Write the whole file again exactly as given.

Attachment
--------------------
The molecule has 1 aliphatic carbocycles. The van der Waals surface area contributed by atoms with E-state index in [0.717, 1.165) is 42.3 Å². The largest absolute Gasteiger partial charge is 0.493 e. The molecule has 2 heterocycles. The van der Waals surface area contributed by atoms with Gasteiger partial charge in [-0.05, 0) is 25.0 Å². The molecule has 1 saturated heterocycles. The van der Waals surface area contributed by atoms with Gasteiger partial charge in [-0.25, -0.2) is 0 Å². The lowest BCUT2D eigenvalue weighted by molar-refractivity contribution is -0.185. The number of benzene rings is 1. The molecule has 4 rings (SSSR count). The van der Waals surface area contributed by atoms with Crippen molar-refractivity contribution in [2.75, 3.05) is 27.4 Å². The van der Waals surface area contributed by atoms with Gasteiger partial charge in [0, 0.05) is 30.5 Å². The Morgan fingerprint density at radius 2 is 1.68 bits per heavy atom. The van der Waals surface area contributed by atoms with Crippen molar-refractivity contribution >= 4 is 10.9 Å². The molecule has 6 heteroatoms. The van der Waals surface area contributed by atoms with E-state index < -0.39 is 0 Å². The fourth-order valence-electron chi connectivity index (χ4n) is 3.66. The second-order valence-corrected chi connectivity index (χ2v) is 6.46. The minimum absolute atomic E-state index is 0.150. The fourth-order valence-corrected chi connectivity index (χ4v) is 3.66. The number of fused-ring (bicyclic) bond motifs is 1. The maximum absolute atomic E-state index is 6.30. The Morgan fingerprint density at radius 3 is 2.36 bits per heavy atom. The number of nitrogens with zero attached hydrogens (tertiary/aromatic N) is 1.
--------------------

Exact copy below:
The molecule has 1 aliphatic carbocycles. The van der Waals surface area contributed by atoms with E-state index in [0.717, 1.165) is 42.3 Å². The largest absolute Gasteiger partial charge is 0.493 e. The molecule has 2 heterocycles. The van der Waals surface area contributed by atoms with Gasteiger partial charge in [-0.05, 0) is 25.0 Å². The molecule has 1 saturated heterocycles. The van der Waals surface area contributed by atoms with Gasteiger partial charge in [-0.25, -0.2) is 0 Å². The lowest BCUT2D eigenvalue weighted by molar-refractivity contribution is -0.185. The number of benzene rings is 1. The molecule has 4 rings (SSSR count). The van der Waals surface area contributed by atoms with Crippen molar-refractivity contribution in [2.75, 3.05) is 27.4 Å². The van der Waals surface area contributed by atoms with Gasteiger partial charge in [0, 0.05) is 30.5 Å². The Morgan fingerprint density at radius 2 is 1.68 bits per heavy atom. The van der Waals surface area contributed by atoms with Crippen molar-refractivity contribution >= 4 is 10.9 Å². The molecule has 6 heteroatoms. The van der Waals surface area contributed by atoms with E-state index < -0.39 is 0 Å². The fourth-order valence-electron chi connectivity index (χ4n) is 3.66. The second-order valence-corrected chi connectivity index (χ2v) is 6.46. The minimum absolute atomic E-state index is 0.150. The fourth-order valence-corrected chi connectivity index (χ4v) is 3.66. The number of fused-ring (bicyclic) bond motifs is 1. The maximum absolute atomic E-state index is 6.30. The Morgan fingerprint density at radius 3 is 2.36 bits per heavy atom. The number of nitrogens with zero attached hydrogens (tertiary/aromatic N) is 1.